Loma Linda University School of Public Health has opened a health window at the Mexican Consulate in San Bernardino, California. The reason is that “health is for everyone” (la salud as para todos) in the words of Ms. Carolina Zaragoza Flores, Mexican consul to San Bernardino, who made this point during the window’s inauguration November 9.
The window opened in late September to help connect Mexican nationals with health care services and information. It operates daily from 8:30 a.m. to 1 p.m. The university hopes to extend that throughout the afternoon, as well. Staffing it are school alumna Ms. Cindy Girón and current preventive care doctoral student Mr. Salim Serrano.
“We have seen a great need for information on the importance of integrating daily prevention practices in our clients’ lives, be it related to nutrition, physical activity, or family dynamics,” said Mr. Serrano.
The students also refer consulate clients to locations for affordable health care treatment, including Loma Linda University’s SAC Health System.
“Some who come to the window already know how to access health services in some form or fashion, but they're predictably in the minority, compared to those who are unaware of what we can provide for them,” he said.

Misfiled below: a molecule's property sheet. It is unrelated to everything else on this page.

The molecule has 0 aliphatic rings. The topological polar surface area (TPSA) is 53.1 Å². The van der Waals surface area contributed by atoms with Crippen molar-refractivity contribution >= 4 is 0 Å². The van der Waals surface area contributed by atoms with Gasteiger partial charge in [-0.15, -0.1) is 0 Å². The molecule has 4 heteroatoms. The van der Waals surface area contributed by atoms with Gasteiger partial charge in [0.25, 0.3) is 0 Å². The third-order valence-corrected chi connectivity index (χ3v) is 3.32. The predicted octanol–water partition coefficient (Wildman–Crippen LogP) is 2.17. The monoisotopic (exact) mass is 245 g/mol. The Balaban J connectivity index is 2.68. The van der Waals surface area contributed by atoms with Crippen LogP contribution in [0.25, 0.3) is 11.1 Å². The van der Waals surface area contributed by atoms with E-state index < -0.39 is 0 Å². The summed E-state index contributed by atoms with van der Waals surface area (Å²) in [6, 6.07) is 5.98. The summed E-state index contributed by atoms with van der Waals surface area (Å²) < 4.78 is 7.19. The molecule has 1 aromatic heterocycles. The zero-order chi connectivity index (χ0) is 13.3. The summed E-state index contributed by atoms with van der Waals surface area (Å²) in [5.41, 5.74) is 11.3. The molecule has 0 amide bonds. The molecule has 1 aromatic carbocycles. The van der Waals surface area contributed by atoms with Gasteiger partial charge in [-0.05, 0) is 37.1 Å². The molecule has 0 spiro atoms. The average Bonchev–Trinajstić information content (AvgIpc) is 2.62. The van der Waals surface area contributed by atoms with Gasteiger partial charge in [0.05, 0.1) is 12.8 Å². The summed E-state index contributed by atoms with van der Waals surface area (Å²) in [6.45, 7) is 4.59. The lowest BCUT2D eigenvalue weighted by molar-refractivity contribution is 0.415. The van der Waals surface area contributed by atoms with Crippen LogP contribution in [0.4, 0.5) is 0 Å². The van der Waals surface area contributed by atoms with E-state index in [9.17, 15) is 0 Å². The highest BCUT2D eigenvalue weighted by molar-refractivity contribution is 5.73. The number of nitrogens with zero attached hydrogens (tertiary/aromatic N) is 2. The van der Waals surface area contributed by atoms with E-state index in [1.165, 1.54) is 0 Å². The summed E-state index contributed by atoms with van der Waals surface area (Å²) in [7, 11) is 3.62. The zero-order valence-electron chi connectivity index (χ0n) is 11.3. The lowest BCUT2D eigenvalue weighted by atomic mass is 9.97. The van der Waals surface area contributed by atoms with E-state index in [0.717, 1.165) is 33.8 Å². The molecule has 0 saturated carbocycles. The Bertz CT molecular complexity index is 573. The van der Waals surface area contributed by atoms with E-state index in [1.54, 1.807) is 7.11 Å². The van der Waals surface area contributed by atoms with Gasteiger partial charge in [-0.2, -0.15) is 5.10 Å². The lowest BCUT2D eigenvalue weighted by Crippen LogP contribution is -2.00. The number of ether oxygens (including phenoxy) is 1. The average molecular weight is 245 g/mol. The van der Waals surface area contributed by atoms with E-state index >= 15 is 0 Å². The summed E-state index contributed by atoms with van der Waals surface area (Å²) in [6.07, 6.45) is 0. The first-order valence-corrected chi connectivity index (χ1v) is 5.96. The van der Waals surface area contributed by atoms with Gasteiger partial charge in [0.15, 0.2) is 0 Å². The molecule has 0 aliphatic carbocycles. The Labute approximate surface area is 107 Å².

“It brings us joy to see those who approach our window leave with a smile on their faces,” said Ms. Girón.
The School of Public Health also arranges educational presentations on health matters in the consulate waiting area, offered daily by health experts or representatives from community organizations.
Consul Zaragoza asked Loma Linda University to collaborate on the health window project.
“The consulate saw that it was wise to partner with an institution that has the capacity to provide the services that the targeted population is lacking,” says Mr. Richard Blanco, the health window coordinator and liaison from the School of Public Health to the consulate.
Mr. Blanco and Dr. Nellie Leon, assistant professor of global health, traveled to Mexico City in the summer of 2010 to meet with government officials and learn how other Mexican consulates in the U.S. run their own health windows. The San Bernardino consulate is now the 50th in the U.S. to participate in this program, called Ventanillas de Salud in Spanish.
In the future, the School of Public Health hopes to extend this kind of service to even more individuals in California’s San Bernardino and Riverside communities. People of Mexican descent make up a huge portion of the local population.
[Photo: Loma Linda student Mr. Salim Serrano speaks with a client at the health window.]